Interest rate rise by the Bank of England is the "greatest risk" to house prices

 
Jessica Morris
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An interest rate rise is the "greatest risk facing the housing market" (Source: Getty)

House price growth for this year is on track to hit double-digit figures in a number of cities across Britain - providing the Bank of England doesn't hike interest rates anytime soon.

House prices in the 20 cities monitored by Hometrack's cities house price index rose 6.3 per cent in the first half of 2015, and look set to surpass 10 per cent by the end of the year. Cambridge, Oxford and London will lead the charge, with house prices expected to rise 11.6 per cent, 10.3 per cent and 9.8 per cent respectively.

Read more: The Bank of England could – and should– have raised UK interest rates much sooner

However, the biggest risk currently facing the housing market is an interest rate rise by the Bank of England. Governor Mark Carney recently warned that the rate decision will "come into sharper relief around the turn of this year" and the last minutes from the monetary policy committee's meeting showed pressure is building.

This would hit housing market sentiment because the majority of homeowners have variable rate mortgages, and have been paying off debts while interest rates have been low. A rate hike would make mortgage repayments more expensive, curb demand and lead to a "marked slow down in the rate of house price growth".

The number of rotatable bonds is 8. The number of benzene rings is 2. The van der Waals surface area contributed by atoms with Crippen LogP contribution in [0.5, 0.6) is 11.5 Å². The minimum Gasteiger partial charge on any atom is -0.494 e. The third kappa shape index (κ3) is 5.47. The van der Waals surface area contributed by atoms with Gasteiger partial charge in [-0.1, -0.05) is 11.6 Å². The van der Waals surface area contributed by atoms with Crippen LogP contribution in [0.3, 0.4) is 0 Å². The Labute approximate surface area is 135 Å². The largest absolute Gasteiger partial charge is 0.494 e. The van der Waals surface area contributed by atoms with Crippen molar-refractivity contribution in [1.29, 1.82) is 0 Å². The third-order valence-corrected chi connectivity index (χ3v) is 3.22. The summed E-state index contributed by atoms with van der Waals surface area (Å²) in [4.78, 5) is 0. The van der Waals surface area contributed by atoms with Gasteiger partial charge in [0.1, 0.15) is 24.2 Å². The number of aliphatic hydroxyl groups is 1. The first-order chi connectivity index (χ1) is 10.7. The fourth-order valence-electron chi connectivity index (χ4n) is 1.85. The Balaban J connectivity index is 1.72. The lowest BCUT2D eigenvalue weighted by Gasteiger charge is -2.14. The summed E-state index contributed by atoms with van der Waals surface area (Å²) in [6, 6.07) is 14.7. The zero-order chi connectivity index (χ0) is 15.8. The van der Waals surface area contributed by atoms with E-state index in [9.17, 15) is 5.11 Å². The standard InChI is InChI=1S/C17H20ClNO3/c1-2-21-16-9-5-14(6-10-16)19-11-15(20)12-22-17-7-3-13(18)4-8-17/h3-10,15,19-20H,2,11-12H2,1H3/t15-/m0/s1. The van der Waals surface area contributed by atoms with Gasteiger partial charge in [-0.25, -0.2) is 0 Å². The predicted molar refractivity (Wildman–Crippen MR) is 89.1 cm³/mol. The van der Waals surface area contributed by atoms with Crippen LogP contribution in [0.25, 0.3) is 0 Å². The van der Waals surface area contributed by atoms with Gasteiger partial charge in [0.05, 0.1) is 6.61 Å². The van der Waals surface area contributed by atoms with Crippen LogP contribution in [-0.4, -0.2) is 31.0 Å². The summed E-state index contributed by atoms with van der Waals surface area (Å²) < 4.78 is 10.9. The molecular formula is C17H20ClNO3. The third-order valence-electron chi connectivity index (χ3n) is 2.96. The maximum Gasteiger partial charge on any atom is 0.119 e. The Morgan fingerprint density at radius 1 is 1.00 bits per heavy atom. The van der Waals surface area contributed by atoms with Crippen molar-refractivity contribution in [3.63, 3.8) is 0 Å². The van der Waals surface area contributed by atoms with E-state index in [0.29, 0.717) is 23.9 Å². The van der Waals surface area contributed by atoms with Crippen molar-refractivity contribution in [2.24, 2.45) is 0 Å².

"The greatest risk on the horizon is an increase in interest rates, recently highlighted by the Bank of England governor. [Some] 57 per cent of outstanding mortgage debt is on variables rates which is lower than the 73 per cent high registered in mid-2012," it said.

Read more: The Bank of England should cut interest rates

"While a year’s worth of new buyers have been subject to tougher affordability tests, the majority of mortgagees have not."

"Many homeowners have continued to pay off debt while rates have been low, [but] any increase in mortgage rates is likely to impact market sentiment which given the shortage of supply would result in a marked slowdown in the rate of house price growth."

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